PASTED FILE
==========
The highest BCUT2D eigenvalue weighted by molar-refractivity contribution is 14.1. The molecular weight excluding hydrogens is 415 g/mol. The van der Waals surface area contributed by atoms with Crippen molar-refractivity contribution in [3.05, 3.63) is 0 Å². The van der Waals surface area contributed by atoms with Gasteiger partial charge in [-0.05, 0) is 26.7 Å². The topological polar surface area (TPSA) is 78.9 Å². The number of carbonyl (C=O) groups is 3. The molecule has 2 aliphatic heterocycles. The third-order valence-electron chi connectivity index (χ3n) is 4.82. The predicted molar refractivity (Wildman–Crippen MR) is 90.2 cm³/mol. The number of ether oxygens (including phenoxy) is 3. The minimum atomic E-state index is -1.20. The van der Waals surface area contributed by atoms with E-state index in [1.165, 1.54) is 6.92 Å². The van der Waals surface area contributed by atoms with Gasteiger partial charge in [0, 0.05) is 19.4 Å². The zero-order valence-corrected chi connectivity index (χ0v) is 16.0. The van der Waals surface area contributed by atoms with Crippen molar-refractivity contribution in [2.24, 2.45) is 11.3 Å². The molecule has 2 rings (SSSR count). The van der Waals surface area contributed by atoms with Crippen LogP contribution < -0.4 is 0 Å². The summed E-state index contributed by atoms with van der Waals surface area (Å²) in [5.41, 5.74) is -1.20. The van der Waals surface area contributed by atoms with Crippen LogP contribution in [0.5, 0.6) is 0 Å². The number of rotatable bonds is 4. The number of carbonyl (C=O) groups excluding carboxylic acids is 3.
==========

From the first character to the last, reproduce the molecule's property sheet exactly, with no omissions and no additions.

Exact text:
The highest BCUT2D eigenvalue weighted by molar-refractivity contribution is 14.1. The molecular weight excluding hydrogens is 415 g/mol. The van der Waals surface area contributed by atoms with Crippen molar-refractivity contribution in [3.05, 3.63) is 0 Å². The van der Waals surface area contributed by atoms with Gasteiger partial charge in [-0.05, 0) is 26.7 Å². The topological polar surface area (TPSA) is 78.9 Å². The number of carbonyl (C=O) groups is 3. The molecule has 2 aliphatic heterocycles. The third-order valence-electron chi connectivity index (χ3n) is 4.82. The predicted molar refractivity (Wildman–Crippen MR) is 90.2 cm³/mol. The number of ether oxygens (including phenoxy) is 3. The minimum atomic E-state index is -1.20. The van der Waals surface area contributed by atoms with E-state index in [1.165, 1.54) is 6.92 Å². The van der Waals surface area contributed by atoms with Gasteiger partial charge in [0, 0.05) is 19.4 Å². The zero-order valence-corrected chi connectivity index (χ0v) is 16.0. The van der Waals surface area contributed by atoms with Crippen molar-refractivity contribution in [2.24, 2.45) is 11.3 Å². The molecule has 2 rings (SSSR count). The van der Waals surface area contributed by atoms with Crippen LogP contribution < -0.4 is 0 Å². The summed E-state index contributed by atoms with van der Waals surface area (Å²) in [5.41, 5.74) is -1.20. The van der Waals surface area contributed by atoms with Crippen LogP contribution in [0.5, 0.6) is 0 Å². The number of rotatable bonds is 4. The number of carbonyl (C=O) groups excluding carboxylic acids is 3.